Written byShiladitya Ray
On Monday, reports surfaced detailing the nightmarish ordeal Air India pilots had to endure on September 11 when they had to battle low fuel, multiple systems failure, and bad weather to safely land a 15-hour-long flight from New Delhi to New York.
The flight, AI-101, had 370 passengers onboard, and managed to land safely at the Newark Airport in New Jersey.
The 15-hour-long flight, one of the longest in the world, was supposed to land at the JFK International Airport in New York when disaster struck.
The flight's Instrument Landing Cluster (ILS), that is responsible for the precise lining up of an aircraft prior to landing, malfunctioned.
On top of that, the flight was low on fuel, and was facing bad weather and low visibility.
"The weather was bad at New York Airport and due to the snag, radar was not visible in the cockpit. The pilot had to carry out landing without the help of radar," an Air India spokesperson told HT.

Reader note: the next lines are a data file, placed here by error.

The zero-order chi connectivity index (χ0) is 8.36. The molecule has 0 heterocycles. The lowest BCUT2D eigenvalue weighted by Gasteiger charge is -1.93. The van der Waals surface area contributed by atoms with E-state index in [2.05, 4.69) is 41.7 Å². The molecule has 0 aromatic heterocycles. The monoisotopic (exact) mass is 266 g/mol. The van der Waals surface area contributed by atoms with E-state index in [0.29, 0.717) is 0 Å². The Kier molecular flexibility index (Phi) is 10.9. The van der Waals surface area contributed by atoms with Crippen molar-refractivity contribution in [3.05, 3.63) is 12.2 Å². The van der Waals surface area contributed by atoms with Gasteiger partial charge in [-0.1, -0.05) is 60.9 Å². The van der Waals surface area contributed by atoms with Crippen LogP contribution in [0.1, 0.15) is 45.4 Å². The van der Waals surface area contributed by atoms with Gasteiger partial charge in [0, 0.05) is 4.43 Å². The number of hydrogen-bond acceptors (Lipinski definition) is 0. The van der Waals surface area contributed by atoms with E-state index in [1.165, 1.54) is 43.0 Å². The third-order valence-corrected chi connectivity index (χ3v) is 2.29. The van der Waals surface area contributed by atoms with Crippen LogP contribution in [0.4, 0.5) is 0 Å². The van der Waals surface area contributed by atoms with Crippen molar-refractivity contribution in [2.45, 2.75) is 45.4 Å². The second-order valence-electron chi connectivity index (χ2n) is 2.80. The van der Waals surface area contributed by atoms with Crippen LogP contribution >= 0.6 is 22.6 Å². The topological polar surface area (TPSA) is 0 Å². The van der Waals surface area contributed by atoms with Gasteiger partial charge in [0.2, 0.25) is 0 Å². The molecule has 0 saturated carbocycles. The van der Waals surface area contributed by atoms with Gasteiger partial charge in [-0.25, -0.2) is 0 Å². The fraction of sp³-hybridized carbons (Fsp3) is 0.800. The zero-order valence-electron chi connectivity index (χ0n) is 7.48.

Encountered with bad weather and multiple systems failure, AI-101's pilot, Captain Rustom Palia, asked Air Traffic Control if there were other "sectors" with better visibility.
Newark was chosen for the visual landing, unaided by ILS, as it had a higher "ceiling" of clouds, thereby allowing the pilots to see the runway.
However, the landing wasn't without its issues.
"Basically, we've got a single source radio altimeter, we have a Traffic Collision and Avoidance System failure. No auto-land, no windshear systems, (no) Auto Speed Brake, and the Auxiliary Power Unit is unserviceable as well," Palia was heard telling Air Traffic Control prior to landing.
For those unaware, the ILS, the Traffic Collision Avoidance System (TCAS), and multiple altimeters are the most crucial instruments for flight landings.
Yet, despite the adverse odds, Captain Palia heroically managed to land the aircraft at the Newark Airport, where emergency crews had been put on stand-by.
A day after the incident, the aircraft and its crew returned to India.
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